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Love, Hope & Mission: From Hoop-Jumping to True Leadership

"Leadership means finding a new direction, not simply placing yourself at the front of the herd that’s heading toward the cliff."
~ William Deresiewicz, from Solitude and Leadership

The evening of December 2, 2004, I was on an airplane heading back from Washington, DC. In my then-current role as the City Auditor of Kansas City, Missouri, I had spent the entire day at GAO headquarters with about fifty of the leading lights in the world of federal government finance. People like Peter Peterson, a former Secretary of Treasury and of Commerce who served under several Presidents of both parties, former Federal Reserve Board Chairman Paul Volker, and former head of the Congressional Budget Office Alice Rivlin. The day had been eye opening. This entire group seemed unanimous in the opinion that the United States of America was in an unsustainable financial posture and was hurtling toward disaster. Then Comptroller General David Walker, who had convened the meeting, said “we are on a burning platform” and that this financial crisis was the greatest threat to the future of the nation – a far greater threat than even global terrorism.

I was shaken by what I had seen and heard and thought carefully about it. By the time the plane landed, I concluded that I had a professional responsibility to the people of Kansas City and a personal responsibility to my family to do what I could to help prepare for the coming storm. I convened a forum on the issue in Kansas City and involved local officials from the region and a few of the national officials who had presented information at the forum in Washington.

I was stunned by the reaction of my bosses, the Mayor and City Council of Kansas City. Rather than thanking me for alerting them to a huge problem facing the city and the nation and beginning to discuss how to cope with it, they were angry and rebuked me for bringing it up. Not only was there no recognition that the problems I saw existed, there was outright denial. My God, I thought, where is the leadership? Aren’t these people our leaders?

Leaders? Or Hoop-Jumpers?
These elected officials were not actually leaders. They merely held positions of authority. Like many people in such positions, they were skilled hoop-jumpers. They had spent years jumping through the right hoops so that eventually they landed where they were. Their motivation was the power, the rewards, the prestige and the deference that accompany positions of nominal leadership.

True leadership is the art of enabling a group of people to accomplish together what they could not achieve alone. Leadership is not about formal authority, and one does not become a true leader by having gained formal authority within the group. Neither is leadership about command and control. Formal authority and command and control are like a battery back-up system: they can be used for short periods of time in emergency situations, but cannot be depended on to provide sufficient power for effective long-run results. And when that battery system is depleted, it must be recharged from sources of real power – in other words, from sources of real leadership.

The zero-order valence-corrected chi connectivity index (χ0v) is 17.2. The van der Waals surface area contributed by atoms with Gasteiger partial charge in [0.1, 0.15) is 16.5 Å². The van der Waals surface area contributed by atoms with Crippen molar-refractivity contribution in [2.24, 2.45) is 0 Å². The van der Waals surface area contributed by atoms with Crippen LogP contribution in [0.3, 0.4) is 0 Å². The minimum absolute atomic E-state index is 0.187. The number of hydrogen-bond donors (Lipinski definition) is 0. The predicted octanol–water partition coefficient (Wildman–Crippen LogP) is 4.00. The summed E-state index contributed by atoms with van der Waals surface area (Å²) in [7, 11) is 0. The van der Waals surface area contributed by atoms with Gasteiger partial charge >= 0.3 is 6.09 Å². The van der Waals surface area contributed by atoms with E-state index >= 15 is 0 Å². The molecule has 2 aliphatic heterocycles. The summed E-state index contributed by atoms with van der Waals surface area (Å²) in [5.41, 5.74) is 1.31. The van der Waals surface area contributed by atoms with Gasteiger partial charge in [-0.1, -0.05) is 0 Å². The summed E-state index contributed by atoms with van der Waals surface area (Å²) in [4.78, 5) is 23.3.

Leadership is Courage
Good people mind their own business, keep their noses clean, work hard, play by the rules and avoid conflict. Leadership requires something entirely different. Leaders take on the problems of others, challenge the system, do not avoid conflict, and are willing to risk ridicule, derision and the loss of reputation in order to overcome those problems.

Courage is fundamental to true leadership because risk and conflict are inevitable companions to significant change. This is so because existing rules create and sustain current reality, and current reality benefits specific people. New rules will require a change in power alignments – some current winners will become losers. There will be pushback, and it will take courage to withstand this pushback.

Leadership is Learned
Leadership is a learned behavior that improves over time with self-discipline. Courage, too, can be learned. Facing one’s fears – and coming out all right on the other side – makes it easier to face one’s fears the next time. A person can learn to have confidence in his judgment and to keep problems in perspective.

Leadership is not simply a matter of having charisma or charm. Having these natural qualities is a good thing, but they are not necessary or sufficient for effective leadership. Charisma in leadership is like height in basketball: it’s helpful, but lots of tall people do not play well and many short people play very well.

Leadership is Love, Hope and Mission
Most importantly, leadership is comprised of three basic elements rooted in the fundamental nature of human experience: Love, Hope and Mission. People hope that if they follow a leader, everything will be all right because he has the knowledge and skill to carry out the mission and to meet the challenges that threaten them all. Above all else, true leadership is motivated – and sustained - by love. People follow a leader because they correctly believe that, in some way, he loves them and cares about what happens to them.

To love and to be loved in all the ways that exist, and there are many, is the only source of energy to carry on in an otherwise difficult and harsh world. The web of relationships we build is everything. The world is filled with serious challenges, most of which threaten in some way those we love. These challenges can only be overcome by effective collective action, and it is here that true leadership is born.

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